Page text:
Volume 2 Issue 5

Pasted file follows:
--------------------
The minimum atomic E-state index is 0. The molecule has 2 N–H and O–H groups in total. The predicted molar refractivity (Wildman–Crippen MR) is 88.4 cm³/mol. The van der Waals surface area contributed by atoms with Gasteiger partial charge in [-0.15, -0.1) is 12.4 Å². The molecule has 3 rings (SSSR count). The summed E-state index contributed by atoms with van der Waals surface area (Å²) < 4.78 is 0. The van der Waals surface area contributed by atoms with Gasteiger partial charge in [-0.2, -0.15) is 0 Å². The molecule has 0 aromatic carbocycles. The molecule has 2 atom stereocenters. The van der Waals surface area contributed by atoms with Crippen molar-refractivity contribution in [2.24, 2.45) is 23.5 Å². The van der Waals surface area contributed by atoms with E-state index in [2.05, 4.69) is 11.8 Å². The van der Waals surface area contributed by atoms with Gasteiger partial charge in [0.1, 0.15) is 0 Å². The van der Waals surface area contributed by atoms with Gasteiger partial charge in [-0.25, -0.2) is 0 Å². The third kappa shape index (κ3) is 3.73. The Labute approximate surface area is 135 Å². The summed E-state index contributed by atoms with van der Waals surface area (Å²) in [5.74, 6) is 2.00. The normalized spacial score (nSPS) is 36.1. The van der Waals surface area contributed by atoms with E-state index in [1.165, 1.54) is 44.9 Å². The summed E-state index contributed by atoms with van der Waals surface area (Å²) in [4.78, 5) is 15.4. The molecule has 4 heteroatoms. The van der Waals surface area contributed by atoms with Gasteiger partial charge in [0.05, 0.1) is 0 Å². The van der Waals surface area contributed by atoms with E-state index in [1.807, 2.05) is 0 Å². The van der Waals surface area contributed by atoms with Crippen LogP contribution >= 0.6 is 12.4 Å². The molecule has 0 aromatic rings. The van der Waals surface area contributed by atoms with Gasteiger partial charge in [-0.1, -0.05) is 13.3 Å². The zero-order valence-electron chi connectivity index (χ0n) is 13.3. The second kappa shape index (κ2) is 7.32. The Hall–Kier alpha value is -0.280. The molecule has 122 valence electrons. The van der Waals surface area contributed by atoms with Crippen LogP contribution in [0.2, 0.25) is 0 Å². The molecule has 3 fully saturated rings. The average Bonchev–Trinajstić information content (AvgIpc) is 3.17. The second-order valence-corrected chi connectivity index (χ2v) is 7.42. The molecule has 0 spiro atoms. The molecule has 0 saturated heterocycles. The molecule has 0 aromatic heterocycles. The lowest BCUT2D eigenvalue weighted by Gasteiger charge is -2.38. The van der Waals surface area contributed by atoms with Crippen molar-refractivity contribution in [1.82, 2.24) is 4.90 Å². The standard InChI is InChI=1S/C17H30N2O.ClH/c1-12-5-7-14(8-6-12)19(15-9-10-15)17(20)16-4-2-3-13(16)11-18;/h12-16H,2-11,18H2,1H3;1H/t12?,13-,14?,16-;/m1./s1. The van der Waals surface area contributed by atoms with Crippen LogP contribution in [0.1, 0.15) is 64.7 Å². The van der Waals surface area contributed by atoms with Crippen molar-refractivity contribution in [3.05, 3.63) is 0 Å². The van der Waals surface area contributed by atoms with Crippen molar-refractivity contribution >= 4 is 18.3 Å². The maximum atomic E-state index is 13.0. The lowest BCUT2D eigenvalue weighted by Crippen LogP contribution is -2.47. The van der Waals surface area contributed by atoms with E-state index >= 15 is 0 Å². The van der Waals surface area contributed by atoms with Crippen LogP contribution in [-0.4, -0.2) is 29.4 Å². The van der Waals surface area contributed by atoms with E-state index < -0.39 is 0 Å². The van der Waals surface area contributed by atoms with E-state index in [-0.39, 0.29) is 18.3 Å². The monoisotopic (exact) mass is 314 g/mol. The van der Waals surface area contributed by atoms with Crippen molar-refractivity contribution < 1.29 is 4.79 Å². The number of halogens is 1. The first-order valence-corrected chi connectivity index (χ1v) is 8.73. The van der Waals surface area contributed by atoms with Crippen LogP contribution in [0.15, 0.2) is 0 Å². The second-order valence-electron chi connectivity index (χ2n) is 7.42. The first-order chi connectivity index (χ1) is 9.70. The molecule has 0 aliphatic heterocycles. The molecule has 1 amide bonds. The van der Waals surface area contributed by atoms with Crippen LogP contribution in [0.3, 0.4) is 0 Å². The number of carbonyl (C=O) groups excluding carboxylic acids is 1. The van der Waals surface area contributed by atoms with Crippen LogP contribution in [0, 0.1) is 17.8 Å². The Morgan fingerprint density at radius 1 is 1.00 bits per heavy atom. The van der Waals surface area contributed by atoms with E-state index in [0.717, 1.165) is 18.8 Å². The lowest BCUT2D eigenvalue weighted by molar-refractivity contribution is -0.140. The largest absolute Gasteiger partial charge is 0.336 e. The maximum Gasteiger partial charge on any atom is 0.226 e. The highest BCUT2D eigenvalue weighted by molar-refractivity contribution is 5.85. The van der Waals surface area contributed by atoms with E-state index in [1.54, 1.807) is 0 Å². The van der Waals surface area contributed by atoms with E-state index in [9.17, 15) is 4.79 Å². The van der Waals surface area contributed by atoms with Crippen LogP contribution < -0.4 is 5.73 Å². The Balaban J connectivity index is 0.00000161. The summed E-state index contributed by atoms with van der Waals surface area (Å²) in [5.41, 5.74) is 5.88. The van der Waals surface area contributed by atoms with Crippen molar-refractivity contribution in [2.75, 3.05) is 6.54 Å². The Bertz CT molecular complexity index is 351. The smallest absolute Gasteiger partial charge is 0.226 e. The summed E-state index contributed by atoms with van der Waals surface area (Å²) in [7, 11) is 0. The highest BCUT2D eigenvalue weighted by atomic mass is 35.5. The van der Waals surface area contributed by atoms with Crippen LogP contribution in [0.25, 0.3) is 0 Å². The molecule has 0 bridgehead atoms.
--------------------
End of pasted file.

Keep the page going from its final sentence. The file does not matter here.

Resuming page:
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Page 36 | Abby's Magazine - S tudies show that a consistent exercise program produces a multitude of benefits: increasing your chances of taking and keeping weight off, lowering your risk of adult onset diabetes, and even improving brain function. Another benefit of exercise may be a longer life and reduced chance of cancer. A study published in the Journal of the American Medical Association of more than 10,000 Iowa women in their 50's and 60's found that those who exercise at a moderate pace at least once a week reduced their chances of dying by 30 percent during the seven year study compared to the exercise abstainers. The researchers found a direct relationship between exercise and prolonged life. As exercise increased so, apparently, did life expectancy. But the biggest bump in the life expectancy curve was the difference in deaths between those who performed no exercise and those who got off the couch at least once a week. How strenuous was the exercise these researchers looked at? Not very. In their definition of moderate exercise, they included extended walks, bowling, gardening, and golf activities, which are within the capabilities of almost everyone. Lower Cancer Risk Most studies that examine the relationship specifically between cancer and exercise also find that those who exercise the most tend to experience lower rates of cancer. A study of more than 25,000 Norwegian women published in the New England Journal of Medicine found that over a period of more than 13 years, those who exercised reduced their risk of breast cancer by a substantial 37 percent. This reduction was most significant in exercising women who kept their weight down, were under the age of 45, and kept on exercising for at least three to five years. But women of other ages also showed benefits. One difficulty researchers have in precisely identifying the anti-cancer benefits of exercise grows out of the other good health habits exercisers display. Compared to couch potatoes, those who work out also tend to eat fewer calories and fat, don't often smoke, and drink less alcohol. All of those lifestyle habits may also be associated with a reduced cancer risk. Explaining Exercises' Benefits Researchers are not sure exactly why exercise reduces breast cancer risk, but they've come up with several theories: • Exercise cuts down on body fat. Reduced body fat can alter the body's hormone balance so that you are less susceptible to breast cancer • Exercise reduces stress and thus reduces fat around your midsection. Midsection fat bumps up your levels of harmful hormones • Exercise reduces insulin resistance, a pre-diabetic condition that is related to cancer • Exercise boosts immunity, increasing the activity of the of immune cells that protect you against cancer Unfortunately, not all Americans have taken the benefits of exercise to heart. Anywhere from 20 to 30 percent of Americans perform no exercise at all. Not even walking. Stay on the Good Side of Exercise While working out can reduce your cancer risk, you should probably accompany your perspiration with consistent intake of antioxidant nutrients, especially if you exercise strenuously. According to a study in the Journal of Sports Sciences, exercise stimulates the production of free radicals (harmful, reactive molecules) in the body. While those extra free radicals are believed to be accompanied by increases in the body's ability to diffuse their harmful, oxidative activity, in some people exercise may tip the balance toward excessive production of free radicals, according to researchers. That imbalance could lead to increased risk of cancer and other disease. So how much should you exercise? If you haven't done much physical activity for years, start slow. Even if you only have time for a walk around the block that may be enough to substantially drop your cancer risk. Bike, Dance, Walk or Run Away from Cancer

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